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We have all been doing this – buy some new light bulbs, screw them in, and save the planet – simple. It was until I picked up an interesting article in today’s New York Times:

A lot of people these days are finding the new compact fluorescent bulbs anything but simple. Consumers who are trying them say they sometimes fail to work, or wear out early. At best, people discover that using the bulbs requires learning a long list of dos and don’ts.

Take the case of Karen Zuercher and her husband, in San Francisco. Inspired by watching the movie “An Inconvenient Truth,” they decided to swap out nearly every incandescent bulb in their home for energy-saving compact fluorescents. Instead of having a satisfying green moment, however, they wound up coping with a mess.

Here’s my sad collection of bulbs that didn’t work,” Ms. Zuercher said the other day as she pulled a cardboard box containing defunct bulbs from her laundry shelf.

One of the 16 Feit Electric bulbs the Zuerchers bought at Costco did not work at all, they said, and three others died within hours. The bulbs were supposed to burn for 10,000 hours, meaning they should have lasted for years in normal use. “It’s irritating,” Ms. Zuercher said.

Irritation seems to be rising as more consumers try compact fluorescent bulbs, which now occupy 11 percent of the nation’s eligible sockets, with 330 million bulbs sold every year. Consumers are posting vociferous complaints on the Internet after trying the bulbs and finding them lacking.

Bulb makers and promoters say the overall quality of today’s compact fluorescents is high. But they also concede that it is difficult to prevent some problem bulbs from slipping through.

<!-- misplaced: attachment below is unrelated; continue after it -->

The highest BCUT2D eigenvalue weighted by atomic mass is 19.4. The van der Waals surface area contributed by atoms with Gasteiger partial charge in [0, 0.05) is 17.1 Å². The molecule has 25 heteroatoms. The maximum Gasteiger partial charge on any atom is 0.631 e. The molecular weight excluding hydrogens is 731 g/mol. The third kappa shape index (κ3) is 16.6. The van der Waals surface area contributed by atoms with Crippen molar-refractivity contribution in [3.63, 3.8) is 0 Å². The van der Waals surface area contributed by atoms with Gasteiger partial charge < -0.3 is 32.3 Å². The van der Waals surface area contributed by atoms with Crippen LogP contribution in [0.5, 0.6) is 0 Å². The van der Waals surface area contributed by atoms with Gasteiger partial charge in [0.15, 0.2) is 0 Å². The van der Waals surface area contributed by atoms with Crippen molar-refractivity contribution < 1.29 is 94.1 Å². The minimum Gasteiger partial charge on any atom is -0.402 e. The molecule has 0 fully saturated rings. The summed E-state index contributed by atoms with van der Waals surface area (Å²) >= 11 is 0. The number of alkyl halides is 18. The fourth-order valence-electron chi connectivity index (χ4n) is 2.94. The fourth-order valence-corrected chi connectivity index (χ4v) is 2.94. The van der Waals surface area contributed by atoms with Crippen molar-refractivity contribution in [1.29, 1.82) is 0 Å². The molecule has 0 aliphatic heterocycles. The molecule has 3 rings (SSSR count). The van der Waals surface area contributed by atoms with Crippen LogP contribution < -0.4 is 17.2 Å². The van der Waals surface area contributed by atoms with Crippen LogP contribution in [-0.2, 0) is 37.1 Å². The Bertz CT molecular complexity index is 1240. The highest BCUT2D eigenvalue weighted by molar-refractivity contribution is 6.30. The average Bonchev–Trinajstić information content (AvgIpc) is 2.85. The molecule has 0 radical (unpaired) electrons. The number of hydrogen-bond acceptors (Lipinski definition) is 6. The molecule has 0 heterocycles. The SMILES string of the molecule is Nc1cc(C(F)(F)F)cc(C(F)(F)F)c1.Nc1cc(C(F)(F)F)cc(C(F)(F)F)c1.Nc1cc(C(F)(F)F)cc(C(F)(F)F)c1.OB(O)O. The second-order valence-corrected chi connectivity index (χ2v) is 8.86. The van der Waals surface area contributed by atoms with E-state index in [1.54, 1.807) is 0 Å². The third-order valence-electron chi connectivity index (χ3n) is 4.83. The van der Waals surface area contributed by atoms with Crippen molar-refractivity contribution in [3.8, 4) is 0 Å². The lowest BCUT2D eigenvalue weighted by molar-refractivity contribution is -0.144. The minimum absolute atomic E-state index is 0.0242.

Experts say the quality problems are compounded by poor package instructions. Using the bulbs incorrectly, like screwing low-end bulbs into fixtures where heat is prone to build up, can greatly shorten their lives.

Some experts who study the issue blame the government for the quality problems, saying an intensive federal push to lower the price essentially backfired by encouraging manufacturers to use cheap components.

Some experts who study the issue blame the government for the quality problems, saying an intensive federal push to lower the price essentially backfired by encouraging manufacturers to use cheap components.

“In the pursuit of the holy grail, we stepped on the consumer,” said Michael Siminovitch, director of a lighting center at the University of California, Davis.

Compact fluorescents once cost as much as $30 apiece. Now they go for as little as $1 — still more than regular bulbs, but each compact fluorescent is supposed to last 10 times longer, save as much as $5.40 a bulb each year in electricity, and reduce emissions of carbon dioxide from burning coal in power plants.

Much of the credit for that sharp cost decline goes to the Energy Department. The agency asked manufacturers in 1998 to create cheaper models and then helped find large-volume buyers, like universities and utilities, to buy them. That jump-started a mass market and eventually led to sales of discounted bulbs at retailers like Costco, Wal-Mart Stores and Home Depot.

Consumers are supposed to be able to protect themselves by buying bulbs certified under the government’s Energy Star program. But experts and some environmental groups complain that Energy Star standards are weak, permitting low-quality bulbs with too high a level of mercury, a toxic metal contained in all compact fluorescents.

“The standard essentially establishes a floor, which sorts out the junk, with the expectation that the rest is good,” Mr. Siminovitch said. “It’s not.”